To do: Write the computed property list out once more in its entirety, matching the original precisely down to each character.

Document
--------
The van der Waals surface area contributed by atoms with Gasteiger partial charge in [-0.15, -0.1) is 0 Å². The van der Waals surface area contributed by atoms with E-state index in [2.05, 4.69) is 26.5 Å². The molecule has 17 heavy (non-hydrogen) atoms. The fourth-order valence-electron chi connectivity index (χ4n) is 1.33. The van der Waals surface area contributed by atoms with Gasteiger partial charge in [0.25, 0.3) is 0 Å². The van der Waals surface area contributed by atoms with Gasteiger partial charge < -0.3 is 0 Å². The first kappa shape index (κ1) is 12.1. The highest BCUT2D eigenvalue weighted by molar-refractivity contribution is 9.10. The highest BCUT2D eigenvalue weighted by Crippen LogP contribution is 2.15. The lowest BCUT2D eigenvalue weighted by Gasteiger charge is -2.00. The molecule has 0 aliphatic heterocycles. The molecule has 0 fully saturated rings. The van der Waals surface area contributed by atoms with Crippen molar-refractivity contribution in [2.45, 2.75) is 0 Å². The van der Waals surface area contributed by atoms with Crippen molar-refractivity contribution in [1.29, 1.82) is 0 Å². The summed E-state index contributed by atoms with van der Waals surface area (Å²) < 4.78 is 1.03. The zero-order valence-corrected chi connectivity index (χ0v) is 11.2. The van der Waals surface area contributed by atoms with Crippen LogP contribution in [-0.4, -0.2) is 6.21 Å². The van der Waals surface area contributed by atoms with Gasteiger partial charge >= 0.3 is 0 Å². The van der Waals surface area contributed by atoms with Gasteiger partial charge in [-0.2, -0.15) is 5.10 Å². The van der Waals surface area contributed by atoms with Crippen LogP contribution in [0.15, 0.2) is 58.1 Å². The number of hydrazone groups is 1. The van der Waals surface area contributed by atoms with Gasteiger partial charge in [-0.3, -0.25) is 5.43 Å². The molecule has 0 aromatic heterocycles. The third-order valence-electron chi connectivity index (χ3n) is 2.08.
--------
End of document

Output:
The van der Waals surface area contributed by atoms with Gasteiger partial charge in [-0.15, -0.1) is 0 Å². The van der Waals surface area contributed by atoms with E-state index in [2.05, 4.69) is 26.5 Å². The molecule has 17 heavy (non-hydrogen) atoms. The fourth-order valence-electron chi connectivity index (χ4n) is 1.33. The van der Waals surface area contributed by atoms with Gasteiger partial charge in [0.25, 0.3) is 0 Å². The van der Waals surface area contributed by atoms with Gasteiger partial charge < -0.3 is 0 Å². The first kappa shape index (κ1) is 12.1. The highest BCUT2D eigenvalue weighted by molar-refractivity contribution is 9.10. The highest BCUT2D eigenvalue weighted by Crippen LogP contribution is 2.15. The lowest BCUT2D eigenvalue weighted by Gasteiger charge is -2.00. The molecule has 0 aliphatic heterocycles. The molecule has 0 fully saturated rings. The van der Waals surface area contributed by atoms with Crippen molar-refractivity contribution in [2.45, 2.75) is 0 Å². The van der Waals surface area contributed by atoms with Crippen molar-refractivity contribution in [1.29, 1.82) is 0 Å². The summed E-state index contributed by atoms with van der Waals surface area (Å²) < 4.78 is 1.03. The zero-order valence-corrected chi connectivity index (χ0v) is 11.2. The van der Waals surface area contributed by atoms with Crippen LogP contribution in [-0.4, -0.2) is 6.21 Å². The van der Waals surface area contributed by atoms with Gasteiger partial charge >= 0.3 is 0 Å². The van der Waals surface area contributed by atoms with Gasteiger partial charge in [-0.2, -0.15) is 5.10 Å². The van der Waals surface area contributed by atoms with Crippen LogP contribution in [0.15, 0.2) is 58.1 Å². The number of hydrazone groups is 1. The van der Waals surface area contributed by atoms with Gasteiger partial charge in [-0.3, -0.25) is 5.43 Å². The molecule has 0 aromatic heterocycles. The third-order valence-electron chi connectivity index (χ3n) is 2.08.